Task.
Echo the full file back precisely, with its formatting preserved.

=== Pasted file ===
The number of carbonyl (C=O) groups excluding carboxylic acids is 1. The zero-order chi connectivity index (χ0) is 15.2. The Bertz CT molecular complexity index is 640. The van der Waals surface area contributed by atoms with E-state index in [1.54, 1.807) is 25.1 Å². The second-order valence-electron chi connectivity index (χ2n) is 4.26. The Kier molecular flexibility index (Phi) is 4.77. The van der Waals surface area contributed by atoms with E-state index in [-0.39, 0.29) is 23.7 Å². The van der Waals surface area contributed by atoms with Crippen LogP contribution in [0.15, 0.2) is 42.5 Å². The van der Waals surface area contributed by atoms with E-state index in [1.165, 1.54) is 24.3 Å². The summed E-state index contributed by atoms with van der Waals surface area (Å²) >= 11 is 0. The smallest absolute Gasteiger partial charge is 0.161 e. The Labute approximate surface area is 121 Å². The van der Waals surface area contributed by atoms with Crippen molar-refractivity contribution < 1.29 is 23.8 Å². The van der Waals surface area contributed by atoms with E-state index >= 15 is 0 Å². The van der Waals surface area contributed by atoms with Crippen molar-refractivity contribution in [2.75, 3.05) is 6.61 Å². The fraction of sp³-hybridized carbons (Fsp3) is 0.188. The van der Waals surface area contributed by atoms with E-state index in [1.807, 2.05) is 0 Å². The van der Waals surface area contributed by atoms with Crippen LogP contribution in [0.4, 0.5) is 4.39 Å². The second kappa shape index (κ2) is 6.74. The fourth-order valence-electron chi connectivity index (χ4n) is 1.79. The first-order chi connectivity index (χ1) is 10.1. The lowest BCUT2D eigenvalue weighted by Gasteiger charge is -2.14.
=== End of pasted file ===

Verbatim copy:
The number of carbonyl (C=O) groups excluding carboxylic acids is 1. The zero-order chi connectivity index (χ0) is 15.2. The Bertz CT molecular complexity index is 640. The van der Waals surface area contributed by atoms with E-state index in [1.54, 1.807) is 25.1 Å². The second-order valence-electron chi connectivity index (χ2n) is 4.26. The Kier molecular flexibility index (Phi) is 4.77. The van der Waals surface area contributed by atoms with E-state index in [-0.39, 0.29) is 23.7 Å². The van der Waals surface area contributed by atoms with Crippen LogP contribution in [0.15, 0.2) is 42.5 Å². The van der Waals surface area contributed by atoms with E-state index in [1.165, 1.54) is 24.3 Å². The summed E-state index contributed by atoms with van der Waals surface area (Å²) >= 11 is 0. The smallest absolute Gasteiger partial charge is 0.161 e. The Labute approximate surface area is 121 Å². The van der Waals surface area contributed by atoms with Crippen molar-refractivity contribution < 1.29 is 23.8 Å². The van der Waals surface area contributed by atoms with E-state index >= 15 is 0 Å². The van der Waals surface area contributed by atoms with Crippen molar-refractivity contribution in [2.75, 3.05) is 6.61 Å². The fraction of sp³-hybridized carbons (Fsp3) is 0.188. The van der Waals surface area contributed by atoms with E-state index in [1.807, 2.05) is 0 Å². The van der Waals surface area contributed by atoms with Crippen LogP contribution in [0.4, 0.5) is 4.39 Å². The second kappa shape index (κ2) is 6.74. The fourth-order valence-electron chi connectivity index (χ4n) is 1.79. The first-order chi connectivity index (χ1) is 10.1. The lowest BCUT2D eigenvalue weighted by Gasteiger charge is -2.14.